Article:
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Heitler: quantum theory of radiation


Being supervised by Nicholas Kemmer
Freeman Dyson Scientist
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So I decided to go to physics and at Trinity I would start a fresh life. So I arrived in Trinity and the person I met there - I've always been lucky in people I come across - the person I met there was Nicholas Kemmer, who was just the ideal person to learn physics from at that time. He was originally from Russia, an emigrant who had spent some years in Switzerland and then come to England just before the war. Then he'd spent the war years - at least some of the war years - at Chalk River in Canada doing nuclear energy, and then he came back to Cambridge at the end of the war, and he was the most generous person. He was just always willing to take time to teach and to just talk to students and to encourage students. He had lots and lots of people he was supposed to be supervising, and supervising was a big part of his job in Cambridge, so he had these students one or two at time, all day long, and because everybody knew he was good, so the students came to him in great numbers and he never could say no to anybody. So he also used up a lot of his time on me and taught me a tremendous lot. It was extremely helpful to me, In a way, I mean, it was a tragedy that his research career was interrupted in just the worst way by World War II. Just before World War II he had done a brilliant piece of work, symmetrical meson theory, which was a really imaginative construction - and he postulated three kinds of mesons, positive, neutral and negative, with essentially the SU(3) [Editor's note: this should be SU(2)] symmetry and he had it all in a way. And it was completely untested by experiment at the time - in 1938 I think he published this - and it was a major contribution as a speculative idea of how the particles might interact. He had these three mesons interacting with protons and neutrons in a symmetrical fashion. Well, everything he said was right and it was all verified ten years later by Jack Steinberger amongst others and, and but it was too late for Kemmer. I mean Kemmer's reputation somehow never took off. He was forgotten by the time that his theories were confirmed, and in the meantime he had this rather miserable teaching job at Cambridge to which he was too conscientiously attached - and so he never got back into the mainstream of research.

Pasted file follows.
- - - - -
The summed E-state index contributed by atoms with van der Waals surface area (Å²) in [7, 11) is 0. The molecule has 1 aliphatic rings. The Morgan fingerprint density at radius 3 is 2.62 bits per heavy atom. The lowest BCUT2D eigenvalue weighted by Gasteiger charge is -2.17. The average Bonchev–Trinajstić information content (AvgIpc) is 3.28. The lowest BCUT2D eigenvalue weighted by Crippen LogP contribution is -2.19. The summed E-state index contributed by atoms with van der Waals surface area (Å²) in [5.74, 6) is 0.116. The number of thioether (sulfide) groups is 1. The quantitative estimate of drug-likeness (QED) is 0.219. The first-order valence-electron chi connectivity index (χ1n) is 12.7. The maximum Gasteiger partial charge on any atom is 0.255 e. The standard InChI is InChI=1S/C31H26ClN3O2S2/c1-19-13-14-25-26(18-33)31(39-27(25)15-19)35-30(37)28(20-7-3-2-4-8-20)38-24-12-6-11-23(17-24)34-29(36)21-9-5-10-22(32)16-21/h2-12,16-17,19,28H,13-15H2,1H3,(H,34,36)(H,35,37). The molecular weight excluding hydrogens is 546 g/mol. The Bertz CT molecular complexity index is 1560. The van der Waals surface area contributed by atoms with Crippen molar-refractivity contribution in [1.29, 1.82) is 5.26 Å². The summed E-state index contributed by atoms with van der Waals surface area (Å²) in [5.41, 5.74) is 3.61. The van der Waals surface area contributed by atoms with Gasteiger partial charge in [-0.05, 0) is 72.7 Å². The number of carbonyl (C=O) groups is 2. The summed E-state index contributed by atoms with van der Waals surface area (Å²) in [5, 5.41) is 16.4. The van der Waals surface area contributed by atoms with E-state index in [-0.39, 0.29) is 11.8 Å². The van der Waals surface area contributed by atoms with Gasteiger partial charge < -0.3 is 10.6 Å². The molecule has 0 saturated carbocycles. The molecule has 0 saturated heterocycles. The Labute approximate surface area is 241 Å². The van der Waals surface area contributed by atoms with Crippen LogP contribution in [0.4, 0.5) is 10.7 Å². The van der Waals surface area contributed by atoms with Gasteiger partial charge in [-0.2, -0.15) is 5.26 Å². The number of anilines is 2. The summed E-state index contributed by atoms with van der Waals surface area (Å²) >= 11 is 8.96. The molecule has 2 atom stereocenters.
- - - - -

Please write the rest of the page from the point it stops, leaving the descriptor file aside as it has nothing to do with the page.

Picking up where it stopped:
Freeman Dyson (1923-2020), who was born in England, moved to Cornell University after graduating from Cambridge University with a BA in Mathematics. He subsequently became a professor and worked on nuclear reactors, solid state physics, ferromagnetism, astrophysics and biology. He published several books and, among other honours, was awarded the Heineman Prize and the Royal Society's Hughes Medal.

Listeners: Sam Schweber

Silvan Sam Schweber is the Koret Professor of the History of Ideas and Professor of Physics at Brandeis University, and a Faculty Associate in the Department of the History of Science at Harvard University. He is the author of a history of the development of quantum electro mechanics, "QED and the men who made it", and has recently completed a biography of Hans Bethe and the history of nuclear weapons development, "In the Shadow of the Bomb: Oppenheimer, Bethe, and the Moral Responsibility of the Scientist" (Princeton University Press, 2000).

Tags: Trinity College, Russia, Switzerland, UK, Chalk River Laboratories, Canada, Cambridge University, WWII, Nicholas Kemmer, Jack Steinberger

Duration: 3 minutes, 7 seconds

Date story recorded: June 1998

Date story went live: 24 January 2008